To some, it’s shocking. Canada, the powerhouse of world curling, is leaving Pyeongchang without a medal in women’s curling and only a chance at a bronze in the men’s event.
It’s not supposed to be this way. The fact is Canada, many seem to feel, should always be on the top step of the podium when the curling competition is over.
Thank goodness for mixed doubles, then.
But with Rachel Homan’s team missing the playoffs and Kevin Koe’s squad in a battle for third, the reality is sinking in. Canada is no longer a sure thing to win medals in curling.
Sure, both teams had struggles this week for whatever reason – be it rocks, ice or simply just a bad tournament. Every team has those competitions where things just don’t click. Hold this event all over again a week from now and both Canadian rinks could go through undefeated.
But there’s also the fact that the world has caught up. In many respects, it’s because of the Olympics. Canadian curling fans should accept not only what’s happened, but also what’s coming, because it’s not going to get any easier.
“We’ve been spoiled as a country,” said Brad Gushue, gold-medal winner in 2006. “Our expectations are so high. Coming home without a gold medal is considered a failure.
“But the traditional curling fan probably doesn’t realize just how deep these fields are.”
Since curling’s entry into the Olympic family in 1998, many countries have been pouring money and resources into the sport. Some never had curling ice prior to those Games in Nagano; now they’re vying for medals.
South Korea didn’t field a team in the 1998 Games. This year its women’s squad finished in top spot in the round robin with a record of 8-1.
The women’s side is especially tough. It may be a surprise to some, but Canada had gone eight years without winning before Homan captured the world championship last year
What’s allowed these international squads to get so good so fast is government support. Most of the rinks in Pyeongchang are working at their sport full time, many with Canadian coaching and many in Canada.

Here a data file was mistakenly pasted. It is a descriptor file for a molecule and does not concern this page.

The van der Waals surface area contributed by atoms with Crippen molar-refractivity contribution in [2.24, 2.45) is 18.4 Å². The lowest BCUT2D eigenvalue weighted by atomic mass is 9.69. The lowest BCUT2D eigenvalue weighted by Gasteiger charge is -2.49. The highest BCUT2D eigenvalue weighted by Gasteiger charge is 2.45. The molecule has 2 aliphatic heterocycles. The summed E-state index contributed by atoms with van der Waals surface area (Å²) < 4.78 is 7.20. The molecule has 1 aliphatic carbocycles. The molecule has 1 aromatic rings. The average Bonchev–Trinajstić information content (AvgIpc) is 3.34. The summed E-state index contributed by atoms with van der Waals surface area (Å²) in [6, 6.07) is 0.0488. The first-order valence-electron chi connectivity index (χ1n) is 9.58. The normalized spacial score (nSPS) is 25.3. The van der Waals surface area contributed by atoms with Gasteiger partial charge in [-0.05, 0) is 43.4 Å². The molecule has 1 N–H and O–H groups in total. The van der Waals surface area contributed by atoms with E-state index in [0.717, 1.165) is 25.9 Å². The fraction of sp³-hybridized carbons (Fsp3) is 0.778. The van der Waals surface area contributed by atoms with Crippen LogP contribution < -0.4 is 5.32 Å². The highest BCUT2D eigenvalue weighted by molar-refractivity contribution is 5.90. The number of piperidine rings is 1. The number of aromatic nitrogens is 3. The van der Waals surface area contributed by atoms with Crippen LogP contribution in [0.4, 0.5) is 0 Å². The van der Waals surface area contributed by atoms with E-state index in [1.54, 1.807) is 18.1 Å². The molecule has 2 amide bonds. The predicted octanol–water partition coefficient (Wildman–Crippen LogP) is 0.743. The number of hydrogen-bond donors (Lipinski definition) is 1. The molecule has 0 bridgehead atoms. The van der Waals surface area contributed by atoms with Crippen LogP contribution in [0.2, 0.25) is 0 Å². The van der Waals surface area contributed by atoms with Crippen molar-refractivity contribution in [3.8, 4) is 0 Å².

The full weight of a country’s backing goes into making those four rock-tossers as good as possible leading into the Games.
“Besides Canada and the U.S., I’d say all the other teams are really professionals,” stated Gushue. “They’re training eight hours a day and playing as many top events as they can.”
Gushue said his Canadian championship rink is still trying to balance work and family with training.
“We have to try hard to find two hours a day to practice,” he said. “That used to be a lot of practice. Not anymore. It’s going to get harder and harder to compete.”
Several past Canadian representatives have also pointed to the timing of the Olympic qualifying as something that hinders the teams wearing the Maple Leaf.
The time between the last rock of the trials and the opening ceremonies is roughly eight weeks. What happens in that period has been described as chaos, a frenetic race to get in enough training along with everything else that comes with being an Olympian.
There are travel arrangements for family and friends along with getting tickets to the events. There’s the logistics of being away from home and work for three weeks.
Then there’s the wave of media requests, the necessity to hire an agent, the expectation to play in another event such as the Continental Cup, meeting new coaches and liaison people, getting fitted for uniforms and attending a number of well-meaning send-offs from locals.
Oh, and there’s also Christmas in there, too.
Gushue also pointed out that all this comes on the heels of winning the trials, an event many consider to be the most difficult challenge in all of curling.
“You’ve had four years of playing every week and trying to earn enough points to get into the trials,” he said. “When you finally win, and realize you’re an Olympian, there’s a letdown. It’s natural.”
In fact, said Gushue, if you remove results and look at actual performance of Canada’s Olympic representatives over the years, only three teams have really played up to their full abilities throughout the competition: Kevin Martin’s 2010 team, the 2014 rink of Jennifer Jones and, with the exception of the final, Mike Harris’s team in 1998.
Every other rink, he said, struggled at some point during their Olympic performance.
Every Canadian team battled back, found its stride and managed to get medals, but perhaps this year is a wake-up call that, under the current system, Canadian officials can no longer count on curlers to own the podium.
This doesn’t mean Canadian curling is in crisis or that there should be a summit as hockey held a number of years ago. A good first step might simply be holding the trials earlier to allow the representatives a chance to breathe before they step on the Olympic ice.
Another might be for fans to temper their expectations for future Olympics. Canada will continue to be a powerhouse and will no doubt win Olympic medals in the future, but the days of dominating the sport appear to be gone.
For the future of curling, that can only be a good thing.